The hartal (general strike) today put a spoke in the works. Our driver Joshim needed to drop me off at the airport and be back at base before sunrise. The young tailor Biswajit Das having been brutally murdered in full view of the police and the media, meant we could take no chances. Joshim had been sleeping downstairs in order to be at ours at such a ridiculous hour. Rahnuma rang him at 4:00 am, and soon a groggy Joshim, Rahnuma and I were off to the airport. Rahnuma and I have never had the luxury of seeing each other off, but it didn’t feel safe for Joshim to be heading home on his own. So Rahnuma volunteered to be body guard on the return trip.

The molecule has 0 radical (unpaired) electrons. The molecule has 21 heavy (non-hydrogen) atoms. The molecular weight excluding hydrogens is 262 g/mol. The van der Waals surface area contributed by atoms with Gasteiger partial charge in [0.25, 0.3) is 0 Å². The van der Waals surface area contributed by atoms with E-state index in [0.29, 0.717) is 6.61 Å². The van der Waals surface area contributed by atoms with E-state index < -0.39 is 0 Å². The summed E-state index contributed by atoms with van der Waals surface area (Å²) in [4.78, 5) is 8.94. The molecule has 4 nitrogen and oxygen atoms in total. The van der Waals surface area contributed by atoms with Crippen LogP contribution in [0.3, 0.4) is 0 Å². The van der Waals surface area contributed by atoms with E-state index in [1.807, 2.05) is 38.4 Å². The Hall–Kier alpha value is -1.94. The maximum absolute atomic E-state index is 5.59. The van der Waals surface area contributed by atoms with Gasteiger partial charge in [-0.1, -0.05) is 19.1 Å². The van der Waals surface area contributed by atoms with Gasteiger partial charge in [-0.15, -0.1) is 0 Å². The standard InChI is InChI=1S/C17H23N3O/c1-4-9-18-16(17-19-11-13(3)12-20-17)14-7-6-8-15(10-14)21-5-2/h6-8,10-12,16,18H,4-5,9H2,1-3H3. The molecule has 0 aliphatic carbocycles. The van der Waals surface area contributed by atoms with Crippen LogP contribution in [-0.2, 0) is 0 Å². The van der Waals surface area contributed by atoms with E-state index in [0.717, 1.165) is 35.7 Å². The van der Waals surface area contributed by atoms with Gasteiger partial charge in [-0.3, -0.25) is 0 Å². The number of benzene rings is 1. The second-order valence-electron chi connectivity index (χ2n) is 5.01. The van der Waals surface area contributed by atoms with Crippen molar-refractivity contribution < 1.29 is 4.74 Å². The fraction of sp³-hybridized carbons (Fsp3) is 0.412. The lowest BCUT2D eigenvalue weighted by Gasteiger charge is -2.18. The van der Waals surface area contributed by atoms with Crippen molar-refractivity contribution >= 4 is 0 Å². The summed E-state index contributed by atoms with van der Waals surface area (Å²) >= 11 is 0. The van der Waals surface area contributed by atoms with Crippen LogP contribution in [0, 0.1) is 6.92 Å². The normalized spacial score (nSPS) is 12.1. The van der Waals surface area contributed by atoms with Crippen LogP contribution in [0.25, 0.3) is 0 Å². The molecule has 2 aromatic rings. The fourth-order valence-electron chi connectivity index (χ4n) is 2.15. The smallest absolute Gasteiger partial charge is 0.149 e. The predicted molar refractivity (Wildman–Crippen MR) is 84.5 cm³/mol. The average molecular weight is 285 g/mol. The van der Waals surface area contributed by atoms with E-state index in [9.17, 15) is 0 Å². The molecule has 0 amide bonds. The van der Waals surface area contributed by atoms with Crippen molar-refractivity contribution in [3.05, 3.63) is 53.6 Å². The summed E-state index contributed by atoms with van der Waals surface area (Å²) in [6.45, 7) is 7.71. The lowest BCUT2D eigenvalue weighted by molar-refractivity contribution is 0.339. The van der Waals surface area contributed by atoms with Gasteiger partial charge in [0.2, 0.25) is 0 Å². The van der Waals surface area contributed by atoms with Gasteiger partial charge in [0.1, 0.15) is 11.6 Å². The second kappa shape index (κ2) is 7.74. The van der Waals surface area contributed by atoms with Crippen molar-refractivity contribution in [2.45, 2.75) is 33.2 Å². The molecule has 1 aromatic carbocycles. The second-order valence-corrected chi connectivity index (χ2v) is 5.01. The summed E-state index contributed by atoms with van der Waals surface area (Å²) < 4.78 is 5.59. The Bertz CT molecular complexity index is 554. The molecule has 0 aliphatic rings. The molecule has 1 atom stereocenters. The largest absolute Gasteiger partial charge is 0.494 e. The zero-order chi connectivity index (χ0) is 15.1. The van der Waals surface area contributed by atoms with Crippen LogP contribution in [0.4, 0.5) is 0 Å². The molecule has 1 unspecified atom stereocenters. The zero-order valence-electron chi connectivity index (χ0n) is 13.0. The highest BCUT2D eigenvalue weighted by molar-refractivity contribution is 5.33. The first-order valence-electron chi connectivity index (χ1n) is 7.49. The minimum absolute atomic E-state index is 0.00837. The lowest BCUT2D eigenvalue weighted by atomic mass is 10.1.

There was no traffic. At least none that we could see through the incredibly dense fog. The headlights made things worse with the fog itself being lit up by the headlight and shining the light right back at us. Without the headlights, once could at least barely make out the edges of the road. The risk of being beaten up by thugs in the street, had been replaced by the risk of getting run over by a fog blinded truck. At least we had a vehicle of our own and the option of travelling as we pleased. Continue reading “Airport blues”